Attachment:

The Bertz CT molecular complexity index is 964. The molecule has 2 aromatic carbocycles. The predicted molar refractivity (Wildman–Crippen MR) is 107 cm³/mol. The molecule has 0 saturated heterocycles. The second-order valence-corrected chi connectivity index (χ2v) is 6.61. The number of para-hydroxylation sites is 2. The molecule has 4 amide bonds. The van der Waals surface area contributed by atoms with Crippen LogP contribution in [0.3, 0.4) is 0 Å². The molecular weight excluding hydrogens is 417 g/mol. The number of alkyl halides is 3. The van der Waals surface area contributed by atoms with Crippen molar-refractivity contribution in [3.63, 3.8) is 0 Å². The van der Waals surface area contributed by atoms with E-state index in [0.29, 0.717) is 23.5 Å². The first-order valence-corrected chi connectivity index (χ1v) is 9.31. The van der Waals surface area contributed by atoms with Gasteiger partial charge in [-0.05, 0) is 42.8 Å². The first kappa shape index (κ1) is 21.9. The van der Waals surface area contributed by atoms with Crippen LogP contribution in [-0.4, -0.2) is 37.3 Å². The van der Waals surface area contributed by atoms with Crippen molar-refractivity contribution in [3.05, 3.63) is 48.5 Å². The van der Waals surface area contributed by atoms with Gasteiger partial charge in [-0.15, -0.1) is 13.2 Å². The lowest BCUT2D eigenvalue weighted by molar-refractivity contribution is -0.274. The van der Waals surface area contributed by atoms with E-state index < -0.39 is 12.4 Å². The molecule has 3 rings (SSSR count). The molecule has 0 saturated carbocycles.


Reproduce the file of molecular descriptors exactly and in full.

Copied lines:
The Bertz CT molecular complexity index is 964. The molecule has 2 aromatic carbocycles. The predicted molar refractivity (Wildman–Crippen MR) is 107 cm³/mol. The molecule has 0 saturated heterocycles. The second-order valence-corrected chi connectivity index (χ2v) is 6.61. The number of para-hydroxylation sites is 2. The molecule has 4 amide bonds. The van der Waals surface area contributed by atoms with Crippen LogP contribution in [0.3, 0.4) is 0 Å². The molecular weight excluding hydrogens is 417 g/mol. The number of alkyl halides is 3. The van der Waals surface area contributed by atoms with Crippen molar-refractivity contribution in [3.63, 3.8) is 0 Å². The van der Waals surface area contributed by atoms with E-state index in [0.29, 0.717) is 23.5 Å². The first-order valence-corrected chi connectivity index (χ1v) is 9.31. The van der Waals surface area contributed by atoms with Gasteiger partial charge in [-0.05, 0) is 42.8 Å². The first kappa shape index (κ1) is 21.9. The van der Waals surface area contributed by atoms with Crippen LogP contribution in [-0.4, -0.2) is 37.3 Å². The van der Waals surface area contributed by atoms with Crippen molar-refractivity contribution in [3.05, 3.63) is 48.5 Å². The van der Waals surface area contributed by atoms with Gasteiger partial charge in [-0.15, -0.1) is 13.2 Å². The lowest BCUT2D eigenvalue weighted by molar-refractivity contribution is -0.274. The van der Waals surface area contributed by atoms with E-state index < -0.39 is 12.4 Å². The molecule has 3 rings (SSSR count). The molecule has 0 saturated carbocycles.